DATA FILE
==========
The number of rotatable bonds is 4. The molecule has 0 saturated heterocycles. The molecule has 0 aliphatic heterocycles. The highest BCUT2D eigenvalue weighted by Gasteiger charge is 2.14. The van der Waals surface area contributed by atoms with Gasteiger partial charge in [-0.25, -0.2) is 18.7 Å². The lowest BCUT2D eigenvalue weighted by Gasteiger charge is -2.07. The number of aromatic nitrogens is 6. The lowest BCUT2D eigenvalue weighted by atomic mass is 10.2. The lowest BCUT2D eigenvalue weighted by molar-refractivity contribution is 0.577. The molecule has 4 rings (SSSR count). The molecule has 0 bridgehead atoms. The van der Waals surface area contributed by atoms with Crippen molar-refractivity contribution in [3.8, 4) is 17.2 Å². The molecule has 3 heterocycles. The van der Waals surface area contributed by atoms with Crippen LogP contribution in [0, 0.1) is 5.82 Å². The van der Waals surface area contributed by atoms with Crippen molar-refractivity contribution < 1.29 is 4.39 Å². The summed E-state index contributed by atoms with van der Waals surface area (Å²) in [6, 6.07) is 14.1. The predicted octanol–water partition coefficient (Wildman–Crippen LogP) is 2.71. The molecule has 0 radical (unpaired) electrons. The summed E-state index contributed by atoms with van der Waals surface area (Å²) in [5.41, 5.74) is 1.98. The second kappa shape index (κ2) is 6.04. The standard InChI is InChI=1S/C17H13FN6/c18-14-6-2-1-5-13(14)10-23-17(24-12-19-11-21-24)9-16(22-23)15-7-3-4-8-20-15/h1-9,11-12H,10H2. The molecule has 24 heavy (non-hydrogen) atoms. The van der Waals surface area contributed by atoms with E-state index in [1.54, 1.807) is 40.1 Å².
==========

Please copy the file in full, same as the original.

The number of rotatable bonds is 4. The molecule has 0 saturated heterocycles. The molecule has 0 aliphatic heterocycles. The highest BCUT2D eigenvalue weighted by Gasteiger charge is 2.14. The van der Waals surface area contributed by atoms with Gasteiger partial charge in [-0.25, -0.2) is 18.7 Å². The lowest BCUT2D eigenvalue weighted by Gasteiger charge is -2.07. The number of aromatic nitrogens is 6. The lowest BCUT2D eigenvalue weighted by atomic mass is 10.2. The lowest BCUT2D eigenvalue weighted by molar-refractivity contribution is 0.577. The molecule has 4 rings (SSSR count). The molecule has 0 bridgehead atoms. The van der Waals surface area contributed by atoms with Crippen molar-refractivity contribution in [3.8, 4) is 17.2 Å². The molecule has 3 heterocycles. The van der Waals surface area contributed by atoms with Crippen LogP contribution in [0, 0.1) is 5.82 Å². The van der Waals surface area contributed by atoms with Crippen molar-refractivity contribution < 1.29 is 4.39 Å². The summed E-state index contributed by atoms with van der Waals surface area (Å²) in [6, 6.07) is 14.1. The predicted octanol–water partition coefficient (Wildman–Crippen LogP) is 2.71. The molecule has 0 radical (unpaired) electrons. The summed E-state index contributed by atoms with van der Waals surface area (Å²) in [5.41, 5.74) is 1.98. The second kappa shape index (κ2) is 6.04. The standard InChI is InChI=1S/C17H13FN6/c18-14-6-2-1-5-13(14)10-23-17(24-12-19-11-21-24)9-16(22-23)15-7-3-4-8-20-15/h1-9,11-12H,10H2. The molecule has 24 heavy (non-hydrogen) atoms. The van der Waals surface area contributed by atoms with E-state index in [1.54, 1.807) is 40.1 Å².